Moreover, Plaintiff has not presented his claims in conformance with FRCP 8 or 10. Although the Federal Rules adopt a flexible pleading policy, a complaint must give fair notice and state the elements of the claim plainly and succinctly. Jones v. Cmty. Redev. Agency, 733 F.2d 646, 649 (9th Cir. 1984). “The Federal Rules require that averments ‘be simple, concise and direct.'” McHenry v. Renne, 84 F.3d 1172, 1177 (9th Cir. 1996). FRCP 8 does not demand detailed factual allegations. However, “it demands more than an unadorned, the-defendant-unlawfully-harmed-me accusation.” Ashcroft v. Iqbal, 556 U.S. 662, 678 (2009). “Threadbare recitals of the elements of a cause of action, supported by mere conclusory statements, do not suffice.” Id. “[A] complaint must contain sufficient factual matter, accepted as true, to ‘state a claim to relief that is plausible on its face.'” Id. (quoting Bell Atlantic Corp. v. Twombly, 550 U.S. 544, 570 (2007)). A claim is plausible “when the plaintiff pleads factual content that allows the court to draw the reasonable inference that the defendant is liable for the misconduct alleged.” Id.

         FRCP 10(b) requires a party to “state its claims or defenses in numbered paragraphs, each limited as far as practicable to a single set of circumstances.” Fed.R.Civ.P. 10(b). The Complaint is a narrative of Plaintiff's domestic/family situation. It does not consist of numbered paragraphs, nor does it plainly and succinctly state the elements of Plaintiff's claims. Indeed, it fails to identify the elements of any civil claims.[1]

         If the court dismisses the complaint, it should grant leave to amend even if no request to amend the pleading was made, unless the court determines that the pleading could not possibly be cured by the allegation of other facts. Lopez v. Smith, 203 F.3d 1122, 1130 (9th Cir. 2000); see also Tripati, 821 F.2d at 1370. Specifically, “pro se plaintiffs proceeding in forma pauperis must also be given an opportunity to amend their complaint unless it is ‘absolutely clear that the deficiencies of the complaint could not be cured by amendment.'” Tripati, 821 F.2d 1370 (quoting Franklin v. Murphy, 745 F.2d 1221, 1228 n.9 (9th Cir. 1984)).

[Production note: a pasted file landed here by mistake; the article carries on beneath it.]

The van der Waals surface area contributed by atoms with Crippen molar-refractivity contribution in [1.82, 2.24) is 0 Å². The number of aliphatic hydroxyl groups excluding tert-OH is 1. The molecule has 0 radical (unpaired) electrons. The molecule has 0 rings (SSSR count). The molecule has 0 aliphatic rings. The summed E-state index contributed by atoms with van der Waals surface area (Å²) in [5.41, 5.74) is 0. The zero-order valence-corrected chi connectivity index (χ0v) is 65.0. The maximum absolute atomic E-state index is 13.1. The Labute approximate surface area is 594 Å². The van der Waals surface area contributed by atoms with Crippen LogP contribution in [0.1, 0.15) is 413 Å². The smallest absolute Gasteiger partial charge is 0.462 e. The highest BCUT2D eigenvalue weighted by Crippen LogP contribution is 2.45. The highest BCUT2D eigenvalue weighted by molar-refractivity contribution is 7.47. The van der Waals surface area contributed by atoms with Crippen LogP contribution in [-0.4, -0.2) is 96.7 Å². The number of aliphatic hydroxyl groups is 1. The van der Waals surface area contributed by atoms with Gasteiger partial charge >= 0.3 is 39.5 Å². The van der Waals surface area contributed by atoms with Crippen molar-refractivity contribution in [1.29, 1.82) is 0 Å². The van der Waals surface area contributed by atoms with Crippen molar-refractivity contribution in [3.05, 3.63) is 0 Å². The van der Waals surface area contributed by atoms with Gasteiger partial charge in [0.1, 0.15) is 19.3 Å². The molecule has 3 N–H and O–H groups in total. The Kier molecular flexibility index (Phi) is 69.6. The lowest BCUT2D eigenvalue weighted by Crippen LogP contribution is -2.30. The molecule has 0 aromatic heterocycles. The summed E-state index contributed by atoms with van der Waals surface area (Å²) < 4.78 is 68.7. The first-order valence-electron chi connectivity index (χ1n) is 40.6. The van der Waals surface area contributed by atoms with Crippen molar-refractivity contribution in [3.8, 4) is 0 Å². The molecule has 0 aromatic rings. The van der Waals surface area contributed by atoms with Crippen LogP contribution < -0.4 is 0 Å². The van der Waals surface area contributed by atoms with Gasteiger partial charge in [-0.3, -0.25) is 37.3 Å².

Although the Complaint is deficient as currently pled, the Court acknowledges that Plaintiff is proceeding pro se and it is possible that the aforementioned deficiencies could be cured by amendment. Accordingly, the Court dismisses the Complaint without prejudice and grants Plaintiff leave to amend his Complaint. Any amended complaint-which should be titled “First Amended Complaint”-must be filed by March 8, 2019 and must cure the deficiencies identified above; that is, Plaintiff must identify a jurisdictional basis and ...